Electrification has simply substituted dieselisation, without any change in the business model or in the EU regulatory framework, reveals an alarming ETUI report. The ‘Fit for 55’ revision of the CO2 regulation for new cars and vans will not only keep reinforcing the trend towards heavier and more powerful vehicles but it will also drastically reduce the environmental benefits of electrification. Furthermore, it will also make Battery Electric Vehicles (BEV) less affordable for households, particularly in southern and central and eastern Europe.
‘The “Fit for 55” proposal is a lucid recognition of the failures of the CO2 regulatory packages of the last 30 years.
While there is no moral justification for the behaviour of the European automotive industry (including the foreign brands operating in Europe), it is also important to stress how this reprehensible outcome is the logical consequence of the institutionalisation by the European Union of the industry’s upmarket drift,’ said the author, Tommaso Pardi, director of Gerpisa, ENS Paris-Sarclay, CNRS. The European Commission has pushed the European automotive sector towards heavier, faster and more expensive cars precisely at a time when the imperative of reducing CO2 emissions should have required lighter, less powerful and more affordable cars. ‘Regulatory upmarket drift has compromised the achievements of fast-track electrification and the most radical transformation of the industry,’ continued Pardi. It also lies at the origin of the Dieselgate scandal.
For instance, between 2001 and 2015, the average European car gained 10 per cent in mass and 26 per cent in engine power – structurally equivalent to an increase of 21 per cent in CO2 emissions. During the same period, the automotive industry was supposed to reduce CO2 emissions by 20 per cent, from 169 gr/km to 135 gr/km. The extra 21 per cent in emissions generated by upmarket drift meant that what was really demanded in this period was a reduction of 41 per cent.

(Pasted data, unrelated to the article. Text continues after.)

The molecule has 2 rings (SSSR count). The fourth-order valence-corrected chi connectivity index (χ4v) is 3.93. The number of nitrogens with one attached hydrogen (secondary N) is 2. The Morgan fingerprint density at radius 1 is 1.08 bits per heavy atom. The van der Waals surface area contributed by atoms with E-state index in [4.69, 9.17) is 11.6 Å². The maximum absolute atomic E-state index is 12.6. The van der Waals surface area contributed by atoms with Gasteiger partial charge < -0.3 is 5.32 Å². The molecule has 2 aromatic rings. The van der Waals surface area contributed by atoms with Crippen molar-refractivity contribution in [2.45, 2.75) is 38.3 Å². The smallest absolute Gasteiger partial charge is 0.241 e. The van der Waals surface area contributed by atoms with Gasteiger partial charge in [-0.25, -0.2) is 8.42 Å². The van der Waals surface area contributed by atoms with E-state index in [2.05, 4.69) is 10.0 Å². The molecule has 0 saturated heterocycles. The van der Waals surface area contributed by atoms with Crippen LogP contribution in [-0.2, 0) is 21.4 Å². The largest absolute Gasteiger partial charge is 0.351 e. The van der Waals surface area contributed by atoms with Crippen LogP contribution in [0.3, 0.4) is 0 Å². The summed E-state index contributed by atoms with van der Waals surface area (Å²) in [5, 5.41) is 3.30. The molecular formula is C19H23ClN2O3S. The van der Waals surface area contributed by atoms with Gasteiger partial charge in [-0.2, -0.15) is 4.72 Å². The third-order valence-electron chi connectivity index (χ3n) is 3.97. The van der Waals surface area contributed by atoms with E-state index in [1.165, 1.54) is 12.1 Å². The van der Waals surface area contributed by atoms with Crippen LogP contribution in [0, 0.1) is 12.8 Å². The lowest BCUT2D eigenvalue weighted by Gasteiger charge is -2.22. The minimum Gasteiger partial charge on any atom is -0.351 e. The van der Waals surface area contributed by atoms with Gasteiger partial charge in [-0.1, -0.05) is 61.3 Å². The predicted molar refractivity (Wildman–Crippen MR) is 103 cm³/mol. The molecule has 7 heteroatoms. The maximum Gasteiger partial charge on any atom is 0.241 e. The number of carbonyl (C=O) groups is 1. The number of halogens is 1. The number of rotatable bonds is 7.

Tesla: the wrong model to follow by European car manufacturers
The conventional narrative tends to justify over-dimensioned and over-powered cars for everyday usage because, historically, people have bought them as multipurpose vehicles whose dimensions and properties reflected the most extreme usages (i.e. the few times when the whole family takes the motorway to go on holiday!). In contrast, BEVs were first conceived for everyday urban and peri-urban usage, where they would be both efficient (using less energy and requiring relatively small batteries) and more affordable: the weight of a car is the most important factor in determining its range while the size of the battery is the most important factor in determining its price. But upmarket drift – in contradiction with the objectives of the green transition – has continued: the average BEV in Europe has gained almost 600 kg in the last 10 years. Yet, for most of the time (some 98 per cent of trips), this over-dimensioned and over-powered car transports only 1.3 people on average, travelling less than 50 km a day at less than 60 km per hour.
Danger for EU industry: competition from China
Upmarket drift has increased the weight of BEVs (they are 600 kg heavier) and their price (10 000 euros more expensive) by a much higher proportion than conventional cars. They cannot currently be sold in Europe without generous state subsidies. In contrast, Chinese mini-cars are already cheaper to buy than equivalent petrol cars and are the best selling BEVs in China, without subsidy. If European generalist car manufacturers move away from the entry-level market, what will take their place will be the Chinese generalist car manufacturers.
To avoid such a scenario, and the highly disruptive consequences of accelerated upmarket drift in electrification, the report suggests two relatively simple amendments to the CO2 regulation in the ‘Fit for 55’ package:
- as also requested by the NGO Transport & Environment, weight-based CO2 standards should be phased out as soon as possible;
- energy efficiency should be introduced as a key parameter for evaluating the actual contribution of electric vehicles to the reduction of CO2 emissions and for calculating the average CO2 emissions of new car sales.
Read the full report by Tommaso Pardi here.